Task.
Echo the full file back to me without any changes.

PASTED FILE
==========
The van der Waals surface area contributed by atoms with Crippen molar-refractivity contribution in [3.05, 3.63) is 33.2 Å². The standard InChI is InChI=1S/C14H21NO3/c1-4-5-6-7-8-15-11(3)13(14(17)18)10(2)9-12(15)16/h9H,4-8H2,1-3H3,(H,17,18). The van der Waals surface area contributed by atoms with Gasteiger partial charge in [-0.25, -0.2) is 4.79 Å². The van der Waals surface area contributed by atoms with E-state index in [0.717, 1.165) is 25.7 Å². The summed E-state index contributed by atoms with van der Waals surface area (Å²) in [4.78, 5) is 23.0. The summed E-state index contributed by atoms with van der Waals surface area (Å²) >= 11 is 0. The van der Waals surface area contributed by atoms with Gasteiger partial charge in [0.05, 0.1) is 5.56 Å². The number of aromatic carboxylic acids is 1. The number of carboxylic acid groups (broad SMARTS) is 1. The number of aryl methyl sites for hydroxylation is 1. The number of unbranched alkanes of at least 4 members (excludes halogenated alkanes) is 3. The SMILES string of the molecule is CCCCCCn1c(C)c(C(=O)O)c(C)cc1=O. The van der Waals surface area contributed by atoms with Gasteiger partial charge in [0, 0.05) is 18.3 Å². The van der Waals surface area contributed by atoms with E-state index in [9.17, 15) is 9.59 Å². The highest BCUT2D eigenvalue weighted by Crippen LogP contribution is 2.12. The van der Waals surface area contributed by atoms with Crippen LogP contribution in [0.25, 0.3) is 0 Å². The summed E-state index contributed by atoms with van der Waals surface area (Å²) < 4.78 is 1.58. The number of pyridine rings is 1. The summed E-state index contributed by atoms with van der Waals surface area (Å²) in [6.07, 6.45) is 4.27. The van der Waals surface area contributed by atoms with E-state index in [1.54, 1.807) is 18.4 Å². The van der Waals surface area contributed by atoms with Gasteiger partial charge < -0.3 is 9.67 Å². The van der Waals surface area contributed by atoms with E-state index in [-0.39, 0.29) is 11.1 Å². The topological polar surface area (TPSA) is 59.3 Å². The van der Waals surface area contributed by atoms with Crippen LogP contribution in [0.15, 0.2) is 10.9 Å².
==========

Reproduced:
The van der Waals surface area contributed by atoms with Crippen molar-refractivity contribution in [3.05, 3.63) is 33.2 Å². The standard InChI is InChI=1S/C14H21NO3/c1-4-5-6-7-8-15-11(3)13(14(17)18)10(2)9-12(15)16/h9H,4-8H2,1-3H3,(H,17,18). The van der Waals surface area contributed by atoms with Gasteiger partial charge in [-0.25, -0.2) is 4.79 Å². The van der Waals surface area contributed by atoms with E-state index in [0.717, 1.165) is 25.7 Å². The summed E-state index contributed by atoms with van der Waals surface area (Å²) in [4.78, 5) is 23.0. The summed E-state index contributed by atoms with van der Waals surface area (Å²) >= 11 is 0. The van der Waals surface area contributed by atoms with Gasteiger partial charge in [0.05, 0.1) is 5.56 Å². The number of aromatic carboxylic acids is 1. The number of carboxylic acid groups (broad SMARTS) is 1. The number of aryl methyl sites for hydroxylation is 1. The number of unbranched alkanes of at least 4 members (excludes halogenated alkanes) is 3. The SMILES string of the molecule is CCCCCCn1c(C)c(C(=O)O)c(C)cc1=O. The van der Waals surface area contributed by atoms with Gasteiger partial charge in [0, 0.05) is 18.3 Å². The van der Waals surface area contributed by atoms with E-state index in [9.17, 15) is 9.59 Å². The highest BCUT2D eigenvalue weighted by Crippen LogP contribution is 2.12. The van der Waals surface area contributed by atoms with Crippen LogP contribution in [0.25, 0.3) is 0 Å². The summed E-state index contributed by atoms with van der Waals surface area (Å²) < 4.78 is 1.58. The number of pyridine rings is 1. The summed E-state index contributed by atoms with van der Waals surface area (Å²) in [6.07, 6.45) is 4.27. The van der Waals surface area contributed by atoms with E-state index in [1.54, 1.807) is 18.4 Å². The van der Waals surface area contributed by atoms with Gasteiger partial charge < -0.3 is 9.67 Å². The van der Waals surface area contributed by atoms with E-state index in [-0.39, 0.29) is 11.1 Å². The topological polar surface area (TPSA) is 59.3 Å². The van der Waals surface area contributed by atoms with Crippen LogP contribution in [0.15, 0.2) is 10.9 Å².